It’s easy to forget all the great stuff that goes on over 365 days, and there’s no exception following biking in Toronto.
Here’s a reminder of just 10 (in no particular order) of the great things that happened in the cycling community in Toronto in 2007. A lot more great stuff happened, but these are the 10 best, in my opinion.
The next time you hear someone whining about nothing good never happening for cyclists, you can print off this list and prove them wrong.
1. The Toronto-Niagara BikeTrain
Spearheaded by one individual, Justin Lafontaine, Via Rail started offering special “biketrain” trips between Toronto and Ottawa in a pilot project in 2007. By all accounts, it’s a fun and worthwhile service, and expansion is being considered for 2008
2. The Toronto Cyclists Union
Dave Meslin has an envious problem – he’s got a golden touch. After starting up the very influential Toronto Public Space Committee (from which Spacing Magazine sprung) and shaking up municipal politics with City Idol, he’s now focusing his energy on creating a bike-community unifying and member supported advocacy organization for those of us on two wheels. While it launches in the Spring of 2008, a lot of the foundation and planning work happened in 2007.
3. TCAT Steps (& Cycles) it up
The Toronto Coaltion for Active Transport started in 2006, but really came into it’s own in 2007. From getting a large grant from the Toronto Community Foundation, forming a Steering Committee, hiring a Project Co-ordinator, launching an informative Newsletter and becoming a constant presence in anything regarding cyclists and pedestrians at City Hall.
4. Infrastructure Improvements
2007 saw a lot of cycling infrastructure and more importantly, talk of infrastructure improvements. While talk is meaningless unless followed up by action, we can look back at 2007 and be happy for the infrastructure that was installed and was discussed, including:
- Bikeracks on Buses
- BikeLocker Expansion
- Long Branch GO Station
- Etobicoke Civic Centre
- Metro Hall
5. Bikelane Approval Streamlined
In the past, bikelanes were routinely blocked by an anti-cycling councillor or community council who didn’t understand that providing safe places to bike in a community makes a community better. 2007 saw City Council streamline the bikelane approval process, making it possible for Council to okay new bikelanes if they deem them good for the City’s sustainable transportation plans (that’s a no-brainer!), over objections of local interests who sometimes care more about abundant car parking than making their neighbourhoods more people-friendly.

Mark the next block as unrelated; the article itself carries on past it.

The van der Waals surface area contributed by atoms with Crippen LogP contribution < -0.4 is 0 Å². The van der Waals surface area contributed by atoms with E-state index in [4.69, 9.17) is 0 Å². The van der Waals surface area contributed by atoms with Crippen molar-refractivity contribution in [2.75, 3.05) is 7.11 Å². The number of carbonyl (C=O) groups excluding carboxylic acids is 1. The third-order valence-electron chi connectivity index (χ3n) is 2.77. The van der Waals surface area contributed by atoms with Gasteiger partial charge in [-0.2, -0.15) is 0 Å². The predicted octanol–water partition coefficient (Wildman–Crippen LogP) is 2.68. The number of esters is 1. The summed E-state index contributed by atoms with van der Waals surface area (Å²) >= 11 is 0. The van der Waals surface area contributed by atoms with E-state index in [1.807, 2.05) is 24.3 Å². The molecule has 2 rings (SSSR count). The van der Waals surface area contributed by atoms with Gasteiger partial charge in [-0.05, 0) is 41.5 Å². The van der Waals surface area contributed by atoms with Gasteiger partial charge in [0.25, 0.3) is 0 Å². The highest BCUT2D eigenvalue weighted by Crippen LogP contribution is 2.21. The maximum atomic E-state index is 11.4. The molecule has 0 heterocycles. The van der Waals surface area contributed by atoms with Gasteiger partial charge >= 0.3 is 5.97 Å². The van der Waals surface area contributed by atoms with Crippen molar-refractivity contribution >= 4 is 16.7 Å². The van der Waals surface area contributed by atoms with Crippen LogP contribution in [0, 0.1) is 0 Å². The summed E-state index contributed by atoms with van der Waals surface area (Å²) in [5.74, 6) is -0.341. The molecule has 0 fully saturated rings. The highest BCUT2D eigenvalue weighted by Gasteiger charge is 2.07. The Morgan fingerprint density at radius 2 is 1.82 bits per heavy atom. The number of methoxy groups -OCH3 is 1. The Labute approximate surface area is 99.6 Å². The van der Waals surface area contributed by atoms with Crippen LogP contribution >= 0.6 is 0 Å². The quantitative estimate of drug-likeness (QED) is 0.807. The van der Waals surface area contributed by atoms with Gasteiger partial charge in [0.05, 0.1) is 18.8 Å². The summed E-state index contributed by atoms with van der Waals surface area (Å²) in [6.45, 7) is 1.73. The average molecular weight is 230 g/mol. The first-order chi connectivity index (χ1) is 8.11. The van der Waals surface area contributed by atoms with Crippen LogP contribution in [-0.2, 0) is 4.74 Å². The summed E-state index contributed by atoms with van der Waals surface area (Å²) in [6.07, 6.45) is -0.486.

6. 83% increase in the Cycling Budget
While cycling advocates didn’t get as large an increase as they wanted (which was needed to finish the BikePlan by 2012, the Cycling Budget still saw a large 83% increase for 2008. Growing from $3 to $5.5 million, it’s a good start in a financially-strapped city just starting to take advantage of new revenue tools.
7. Bells on Bloor
Cycling advocates organized a big ride along Bloor Street in September, and hundreds of people came out to it… cycling advocates, regular bike-commuters, and children – all in support of a Bloor-Danforth Bike Lane.
8. Police Online Bike Registration System
The Toronto Police Service have a great system for tracking down stolen bikes using the id numbers found on the bottom bracket (the hub where the pedals are), but previously, we all had to print off a registration form and submit it at a Police Station… we saw the TPS come into the online world this year with their Online Bike Registration system – making it easier for all of us to officially register our two-wheeled steeds in case they go missing.
9. Our First Coloured BikeLane
Other cities (especially in Europe) have had them for years – bikelanes with coloured pavement to visually define the area of the road set aside for bikes. They are commonly used in areas with a lot of cyclist/car crossing patterns (such as on-ramps to highways, etc). Strachan Avenue down by the main entrance of the CNE was the first section of road to see nice blue bikelanes installed as a test (the paint failed to stick to the road properly, so it’ll be reformulated and re-tested in 2008) in Toronto, and we’re all looking forward to seeing blue lanes everywhere
10. No PST on Bikes
This happened most recently – as of December 1st, 2007, the Ontario Government is not charging the 8% provincial sales tax on all bicycles under $1000 as well as on helmets and other safety equipment. Go buy a bike for yourself or someone you love.
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